I am someone who sets yearly goals, quarterly goals, and monthly goals. My yearly goals inform the goals I set for the quarter and my quarterly goals inform what I’m seeking to make happen on a monthly basis. These goals are always up for changes, additions or even subtractions as time goes on.

I felt the need to add in “realistic” to the header because it’s helpful to look at where you’ve come from to figure out where you might be reaching next. Be real and honest with yourself. Have fun with the process. And also make sure you don’t just set business goals. Personal goals are transformative as well.

Make sure to set some goals that allow you to grow personally and professionally. Do you want to take a course to further that skill set? Do you have an organizational goal that doesn’t have to do with your work but will make your work processes smarter and more efficient?

I set a goal for myself this year that I would create 3x more content in 2019 than in 2018. So far, I’ve loved this goal because it has put the one thing I care about most– writing– at the forefront and has pushed me outside of the lines to create new, innovative content for my different platforms and mediums.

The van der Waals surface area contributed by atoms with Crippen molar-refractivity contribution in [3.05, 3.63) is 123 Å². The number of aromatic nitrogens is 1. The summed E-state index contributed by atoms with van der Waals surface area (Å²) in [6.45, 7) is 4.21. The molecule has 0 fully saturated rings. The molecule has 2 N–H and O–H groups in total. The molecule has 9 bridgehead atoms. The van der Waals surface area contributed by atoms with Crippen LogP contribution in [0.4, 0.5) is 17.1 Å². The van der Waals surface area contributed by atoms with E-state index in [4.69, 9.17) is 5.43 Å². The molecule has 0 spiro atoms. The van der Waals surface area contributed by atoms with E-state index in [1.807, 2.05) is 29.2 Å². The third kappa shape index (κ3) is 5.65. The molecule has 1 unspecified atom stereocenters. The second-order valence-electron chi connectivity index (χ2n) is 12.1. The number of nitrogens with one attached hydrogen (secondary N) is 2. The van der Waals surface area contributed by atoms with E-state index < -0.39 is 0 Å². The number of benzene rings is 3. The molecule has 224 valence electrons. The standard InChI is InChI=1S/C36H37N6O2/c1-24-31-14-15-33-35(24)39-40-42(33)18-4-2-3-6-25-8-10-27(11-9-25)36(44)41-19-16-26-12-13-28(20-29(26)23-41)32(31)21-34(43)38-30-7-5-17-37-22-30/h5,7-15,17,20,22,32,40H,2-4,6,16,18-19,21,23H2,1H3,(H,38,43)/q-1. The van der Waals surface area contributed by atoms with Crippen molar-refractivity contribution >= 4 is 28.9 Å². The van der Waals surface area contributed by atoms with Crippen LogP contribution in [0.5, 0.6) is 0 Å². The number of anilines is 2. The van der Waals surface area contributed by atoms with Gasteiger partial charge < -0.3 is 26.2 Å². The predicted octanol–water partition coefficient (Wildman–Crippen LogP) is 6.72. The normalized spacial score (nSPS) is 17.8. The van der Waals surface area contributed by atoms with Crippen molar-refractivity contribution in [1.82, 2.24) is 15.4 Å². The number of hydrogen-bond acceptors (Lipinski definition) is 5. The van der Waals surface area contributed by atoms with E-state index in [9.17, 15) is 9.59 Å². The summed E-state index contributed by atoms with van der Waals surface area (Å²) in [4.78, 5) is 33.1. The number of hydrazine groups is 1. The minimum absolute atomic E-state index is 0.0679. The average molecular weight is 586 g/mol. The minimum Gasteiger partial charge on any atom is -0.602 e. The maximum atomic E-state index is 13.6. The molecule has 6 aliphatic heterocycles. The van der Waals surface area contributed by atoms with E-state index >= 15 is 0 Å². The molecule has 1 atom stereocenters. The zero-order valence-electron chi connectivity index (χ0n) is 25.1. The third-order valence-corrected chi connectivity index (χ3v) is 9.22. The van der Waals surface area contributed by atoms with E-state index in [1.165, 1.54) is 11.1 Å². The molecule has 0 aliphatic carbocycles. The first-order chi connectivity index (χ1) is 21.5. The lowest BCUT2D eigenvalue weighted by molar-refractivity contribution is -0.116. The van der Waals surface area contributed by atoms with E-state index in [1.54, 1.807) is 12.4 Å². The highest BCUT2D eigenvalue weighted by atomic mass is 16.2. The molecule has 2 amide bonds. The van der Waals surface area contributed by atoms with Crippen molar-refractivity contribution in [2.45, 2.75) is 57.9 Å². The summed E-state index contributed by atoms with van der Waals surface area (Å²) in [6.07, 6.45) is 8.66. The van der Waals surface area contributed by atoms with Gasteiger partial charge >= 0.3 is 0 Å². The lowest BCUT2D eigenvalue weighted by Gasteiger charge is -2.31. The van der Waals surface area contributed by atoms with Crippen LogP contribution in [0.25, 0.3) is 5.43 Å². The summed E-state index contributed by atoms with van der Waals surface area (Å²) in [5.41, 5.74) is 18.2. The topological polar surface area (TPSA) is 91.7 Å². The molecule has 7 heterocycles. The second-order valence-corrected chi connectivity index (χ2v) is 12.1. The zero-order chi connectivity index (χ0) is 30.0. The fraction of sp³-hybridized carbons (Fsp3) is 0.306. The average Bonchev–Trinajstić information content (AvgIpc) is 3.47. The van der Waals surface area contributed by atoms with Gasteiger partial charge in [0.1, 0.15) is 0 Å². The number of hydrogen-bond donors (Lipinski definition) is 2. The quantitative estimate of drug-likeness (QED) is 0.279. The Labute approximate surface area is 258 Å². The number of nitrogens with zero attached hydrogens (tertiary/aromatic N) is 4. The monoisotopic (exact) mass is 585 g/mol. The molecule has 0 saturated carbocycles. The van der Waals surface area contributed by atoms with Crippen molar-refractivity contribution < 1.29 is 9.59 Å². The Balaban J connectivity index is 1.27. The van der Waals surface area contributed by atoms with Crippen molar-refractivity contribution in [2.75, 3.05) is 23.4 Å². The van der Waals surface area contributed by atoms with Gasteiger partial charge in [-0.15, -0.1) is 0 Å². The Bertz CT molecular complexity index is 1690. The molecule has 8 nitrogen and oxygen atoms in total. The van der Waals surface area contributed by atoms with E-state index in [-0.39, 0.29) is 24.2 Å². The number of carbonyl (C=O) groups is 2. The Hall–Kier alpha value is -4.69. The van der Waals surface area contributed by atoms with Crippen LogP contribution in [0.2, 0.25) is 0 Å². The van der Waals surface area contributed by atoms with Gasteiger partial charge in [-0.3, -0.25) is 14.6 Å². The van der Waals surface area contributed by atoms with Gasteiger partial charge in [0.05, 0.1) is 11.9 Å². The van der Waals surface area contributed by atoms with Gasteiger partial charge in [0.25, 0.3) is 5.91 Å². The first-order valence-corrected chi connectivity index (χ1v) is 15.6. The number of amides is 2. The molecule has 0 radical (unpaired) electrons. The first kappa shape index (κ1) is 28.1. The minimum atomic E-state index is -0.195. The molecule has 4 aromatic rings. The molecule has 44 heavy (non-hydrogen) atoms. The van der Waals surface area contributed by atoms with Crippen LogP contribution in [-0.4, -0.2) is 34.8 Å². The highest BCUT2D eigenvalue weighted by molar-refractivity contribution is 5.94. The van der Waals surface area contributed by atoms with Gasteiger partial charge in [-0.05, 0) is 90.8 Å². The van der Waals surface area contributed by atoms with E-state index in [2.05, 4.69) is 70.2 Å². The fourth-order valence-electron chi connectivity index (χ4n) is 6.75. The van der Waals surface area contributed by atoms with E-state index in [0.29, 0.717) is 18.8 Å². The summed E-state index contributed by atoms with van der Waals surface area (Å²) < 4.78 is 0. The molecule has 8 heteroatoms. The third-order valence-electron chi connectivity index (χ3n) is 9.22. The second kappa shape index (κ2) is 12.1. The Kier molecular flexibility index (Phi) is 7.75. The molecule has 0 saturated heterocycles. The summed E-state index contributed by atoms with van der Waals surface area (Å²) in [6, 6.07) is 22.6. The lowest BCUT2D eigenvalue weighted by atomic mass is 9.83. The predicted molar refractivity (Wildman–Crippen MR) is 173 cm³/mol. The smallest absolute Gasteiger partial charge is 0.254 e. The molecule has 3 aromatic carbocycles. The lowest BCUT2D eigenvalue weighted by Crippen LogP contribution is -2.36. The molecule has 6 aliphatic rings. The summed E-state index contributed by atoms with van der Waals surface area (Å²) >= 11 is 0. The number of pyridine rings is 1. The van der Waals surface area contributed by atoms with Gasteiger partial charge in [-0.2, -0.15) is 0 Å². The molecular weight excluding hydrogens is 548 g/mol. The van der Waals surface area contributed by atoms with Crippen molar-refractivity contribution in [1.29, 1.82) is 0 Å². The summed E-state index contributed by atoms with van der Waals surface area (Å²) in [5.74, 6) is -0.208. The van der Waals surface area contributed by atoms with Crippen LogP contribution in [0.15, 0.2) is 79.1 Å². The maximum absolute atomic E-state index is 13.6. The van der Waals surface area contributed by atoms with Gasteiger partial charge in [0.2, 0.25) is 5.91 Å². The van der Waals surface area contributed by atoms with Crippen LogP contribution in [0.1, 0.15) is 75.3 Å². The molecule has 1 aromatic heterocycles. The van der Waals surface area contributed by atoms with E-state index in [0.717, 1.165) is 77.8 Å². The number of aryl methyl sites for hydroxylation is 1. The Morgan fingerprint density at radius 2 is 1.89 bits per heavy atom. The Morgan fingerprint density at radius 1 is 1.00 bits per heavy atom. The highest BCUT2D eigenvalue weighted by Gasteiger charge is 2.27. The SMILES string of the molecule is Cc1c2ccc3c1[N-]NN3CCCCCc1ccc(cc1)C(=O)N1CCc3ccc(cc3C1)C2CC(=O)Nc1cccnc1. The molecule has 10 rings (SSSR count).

I wouldn’t be honest if I said all of my income comes from book advances or royalties. There was a time when I thought all I wanted to do was write books but I’ve learned in the last few years that there a lot of different ways to be a writer:

  1. Try freelance pieces. A lot of publications will pay you for article submissions and, even if they don’t, it’s a great way to get your name out there and get some bylines to beef up your street cred.

  2. Copywriting is so dang fun. I bet you didn’t know I take on copywriting projects from to time or that I am a girl boss officially working on the GoLive team. I fell in love with helping others find just the right words for their brands and businesses. And it’s an awesome stream of income.

  3. Ghostwriting. There are people out there who want to pay good money for someone to write things for them– books, articles, etc. This is a craft you can hone and develop as a writer.